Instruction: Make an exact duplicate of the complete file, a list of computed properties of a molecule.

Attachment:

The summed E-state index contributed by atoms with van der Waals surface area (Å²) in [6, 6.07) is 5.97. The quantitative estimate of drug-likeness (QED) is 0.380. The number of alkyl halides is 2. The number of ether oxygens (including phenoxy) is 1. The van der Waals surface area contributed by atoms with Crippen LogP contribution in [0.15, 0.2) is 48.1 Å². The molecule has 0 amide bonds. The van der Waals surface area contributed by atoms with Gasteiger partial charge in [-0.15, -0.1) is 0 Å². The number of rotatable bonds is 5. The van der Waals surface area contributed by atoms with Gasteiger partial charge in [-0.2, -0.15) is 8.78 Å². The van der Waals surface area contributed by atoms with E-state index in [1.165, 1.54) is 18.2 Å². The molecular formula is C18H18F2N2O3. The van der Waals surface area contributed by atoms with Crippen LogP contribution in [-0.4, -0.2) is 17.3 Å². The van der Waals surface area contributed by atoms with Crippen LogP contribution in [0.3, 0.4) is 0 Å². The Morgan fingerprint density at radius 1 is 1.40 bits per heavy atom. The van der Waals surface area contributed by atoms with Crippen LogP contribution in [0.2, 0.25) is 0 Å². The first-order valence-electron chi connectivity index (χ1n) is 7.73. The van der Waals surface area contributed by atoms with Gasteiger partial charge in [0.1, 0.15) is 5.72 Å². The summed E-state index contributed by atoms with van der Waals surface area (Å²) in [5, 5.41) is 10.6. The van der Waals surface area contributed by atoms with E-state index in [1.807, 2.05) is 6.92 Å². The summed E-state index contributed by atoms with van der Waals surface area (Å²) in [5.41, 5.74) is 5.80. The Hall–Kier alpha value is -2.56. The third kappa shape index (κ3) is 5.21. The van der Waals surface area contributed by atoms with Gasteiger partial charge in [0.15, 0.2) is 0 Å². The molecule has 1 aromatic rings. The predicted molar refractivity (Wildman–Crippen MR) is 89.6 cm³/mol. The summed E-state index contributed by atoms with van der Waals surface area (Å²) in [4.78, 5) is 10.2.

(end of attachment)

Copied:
The summed E-state index contributed by atoms with van der Waals surface area (Å²) in [6, 6.07) is 5.97. The quantitative estimate of drug-likeness (QED) is 0.380. The number of alkyl halides is 2. The number of ether oxygens (including phenoxy) is 1. The van der Waals surface area contributed by atoms with Crippen LogP contribution in [0.15, 0.2) is 48.1 Å². The molecule has 0 amide bonds. The van der Waals surface area contributed by atoms with Gasteiger partial charge in [-0.15, -0.1) is 0 Å². The number of rotatable bonds is 5. The van der Waals surface area contributed by atoms with Gasteiger partial charge in [-0.2, -0.15) is 8.78 Å². The van der Waals surface area contributed by atoms with E-state index in [1.165, 1.54) is 18.2 Å². The molecular formula is C18H18F2N2O3. The van der Waals surface area contributed by atoms with Crippen LogP contribution in [-0.4, -0.2) is 17.3 Å². The van der Waals surface area contributed by atoms with Crippen LogP contribution in [0.3, 0.4) is 0 Å². The Morgan fingerprint density at radius 1 is 1.40 bits per heavy atom. The van der Waals surface area contributed by atoms with Crippen LogP contribution in [0.2, 0.25) is 0 Å². The first-order valence-electron chi connectivity index (χ1n) is 7.73. The van der Waals surface area contributed by atoms with Gasteiger partial charge in [0.1, 0.15) is 5.72 Å². The summed E-state index contributed by atoms with van der Waals surface area (Å²) in [5, 5.41) is 10.6. The van der Waals surface area contributed by atoms with E-state index in [1.807, 2.05) is 6.92 Å². The summed E-state index contributed by atoms with van der Waals surface area (Å²) in [5.41, 5.74) is 5.80. The Hall–Kier alpha value is -2.56. The third kappa shape index (κ3) is 5.21. The van der Waals surface area contributed by atoms with Gasteiger partial charge in [0.15, 0.2) is 0 Å². The molecule has 1 aromatic rings. The predicted molar refractivity (Wildman–Crippen MR) is 89.6 cm³/mol. The summed E-state index contributed by atoms with van der Waals surface area (Å²) in [4.78, 5) is 10.2.